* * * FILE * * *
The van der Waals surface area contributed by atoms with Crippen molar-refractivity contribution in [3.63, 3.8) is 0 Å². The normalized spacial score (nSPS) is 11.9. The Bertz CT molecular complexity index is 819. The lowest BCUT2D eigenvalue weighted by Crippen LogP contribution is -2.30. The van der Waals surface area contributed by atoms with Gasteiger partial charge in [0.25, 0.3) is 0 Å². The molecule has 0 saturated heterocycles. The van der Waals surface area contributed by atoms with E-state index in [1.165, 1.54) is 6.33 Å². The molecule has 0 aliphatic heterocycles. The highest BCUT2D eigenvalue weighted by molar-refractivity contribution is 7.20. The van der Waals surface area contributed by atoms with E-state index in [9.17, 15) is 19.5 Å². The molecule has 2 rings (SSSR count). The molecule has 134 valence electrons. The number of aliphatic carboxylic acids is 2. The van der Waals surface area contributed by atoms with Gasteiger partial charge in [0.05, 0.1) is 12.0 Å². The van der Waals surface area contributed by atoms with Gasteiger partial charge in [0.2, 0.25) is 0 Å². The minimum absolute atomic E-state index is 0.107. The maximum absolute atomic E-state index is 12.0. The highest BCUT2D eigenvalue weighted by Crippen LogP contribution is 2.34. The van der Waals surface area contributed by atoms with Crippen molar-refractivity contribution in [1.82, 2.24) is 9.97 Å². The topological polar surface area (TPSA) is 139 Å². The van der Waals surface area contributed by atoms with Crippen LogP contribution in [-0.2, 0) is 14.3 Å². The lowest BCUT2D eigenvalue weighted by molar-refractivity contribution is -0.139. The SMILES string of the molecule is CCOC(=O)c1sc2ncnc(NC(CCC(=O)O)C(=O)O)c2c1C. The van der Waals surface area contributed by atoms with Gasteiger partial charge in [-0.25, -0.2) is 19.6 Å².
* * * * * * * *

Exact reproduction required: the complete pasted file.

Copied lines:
The van der Waals surface area contributed by atoms with Crippen molar-refractivity contribution in [3.63, 3.8) is 0 Å². The normalized spacial score (nSPS) is 11.9. The Bertz CT molecular complexity index is 819. The lowest BCUT2D eigenvalue weighted by Crippen LogP contribution is -2.30. The van der Waals surface area contributed by atoms with Gasteiger partial charge in [0.25, 0.3) is 0 Å². The molecule has 0 saturated heterocycles. The van der Waals surface area contributed by atoms with E-state index in [1.165, 1.54) is 6.33 Å². The molecule has 0 aliphatic heterocycles. The highest BCUT2D eigenvalue weighted by molar-refractivity contribution is 7.20. The van der Waals surface area contributed by atoms with E-state index in [9.17, 15) is 19.5 Å². The molecule has 2 rings (SSSR count). The molecule has 134 valence electrons. The number of aliphatic carboxylic acids is 2. The van der Waals surface area contributed by atoms with Gasteiger partial charge in [0.05, 0.1) is 12.0 Å². The van der Waals surface area contributed by atoms with Gasteiger partial charge in [0.2, 0.25) is 0 Å². The minimum absolute atomic E-state index is 0.107. The maximum absolute atomic E-state index is 12.0. The highest BCUT2D eigenvalue weighted by Crippen LogP contribution is 2.34. The van der Waals surface area contributed by atoms with Crippen molar-refractivity contribution in [1.82, 2.24) is 9.97 Å². The topological polar surface area (TPSA) is 139 Å². The van der Waals surface area contributed by atoms with Crippen LogP contribution in [-0.2, 0) is 14.3 Å². The lowest BCUT2D eigenvalue weighted by molar-refractivity contribution is -0.139. The SMILES string of the molecule is CCOC(=O)c1sc2ncnc(NC(CCC(=O)O)C(=O)O)c2c1C. The van der Waals surface area contributed by atoms with Gasteiger partial charge in [-0.25, -0.2) is 19.6 Å².